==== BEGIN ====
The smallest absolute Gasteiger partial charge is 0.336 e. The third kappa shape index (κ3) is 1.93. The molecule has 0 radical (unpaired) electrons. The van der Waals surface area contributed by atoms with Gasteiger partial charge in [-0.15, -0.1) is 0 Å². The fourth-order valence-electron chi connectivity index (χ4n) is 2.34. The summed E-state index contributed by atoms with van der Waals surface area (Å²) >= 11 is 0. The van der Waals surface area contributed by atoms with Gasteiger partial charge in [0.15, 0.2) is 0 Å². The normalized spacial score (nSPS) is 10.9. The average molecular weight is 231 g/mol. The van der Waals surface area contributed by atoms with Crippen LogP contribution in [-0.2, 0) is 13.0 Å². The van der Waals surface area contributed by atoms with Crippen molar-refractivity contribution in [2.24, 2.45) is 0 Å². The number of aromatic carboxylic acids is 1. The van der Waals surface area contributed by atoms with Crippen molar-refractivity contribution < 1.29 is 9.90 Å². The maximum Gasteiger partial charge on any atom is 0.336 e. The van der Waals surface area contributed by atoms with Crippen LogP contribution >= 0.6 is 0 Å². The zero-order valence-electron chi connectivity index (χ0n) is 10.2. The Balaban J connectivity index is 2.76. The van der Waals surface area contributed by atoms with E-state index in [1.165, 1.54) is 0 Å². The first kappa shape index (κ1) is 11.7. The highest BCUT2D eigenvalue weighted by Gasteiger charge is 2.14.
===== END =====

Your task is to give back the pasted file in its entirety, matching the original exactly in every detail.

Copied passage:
The smallest absolute Gasteiger partial charge is 0.336 e. The third kappa shape index (κ3) is 1.93. The molecule has 0 radical (unpaired) electrons. The van der Waals surface area contributed by atoms with Gasteiger partial charge in [-0.15, -0.1) is 0 Å². The fourth-order valence-electron chi connectivity index (χ4n) is 2.34. The summed E-state index contributed by atoms with van der Waals surface area (Å²) >= 11 is 0. The van der Waals surface area contributed by atoms with Gasteiger partial charge in [0.15, 0.2) is 0 Å². The normalized spacial score (nSPS) is 10.9. The average molecular weight is 231 g/mol. The van der Waals surface area contributed by atoms with Crippen LogP contribution in [-0.2, 0) is 13.0 Å². The van der Waals surface area contributed by atoms with Crippen molar-refractivity contribution in [2.24, 2.45) is 0 Å². The number of aromatic carboxylic acids is 1. The van der Waals surface area contributed by atoms with Crippen molar-refractivity contribution < 1.29 is 9.90 Å². The maximum Gasteiger partial charge on any atom is 0.336 e. The van der Waals surface area contributed by atoms with Crippen LogP contribution >= 0.6 is 0 Å². The zero-order valence-electron chi connectivity index (χ0n) is 10.2. The Balaban J connectivity index is 2.76. The van der Waals surface area contributed by atoms with E-state index in [1.165, 1.54) is 0 Å². The first kappa shape index (κ1) is 11.7. The highest BCUT2D eigenvalue weighted by Gasteiger charge is 2.14.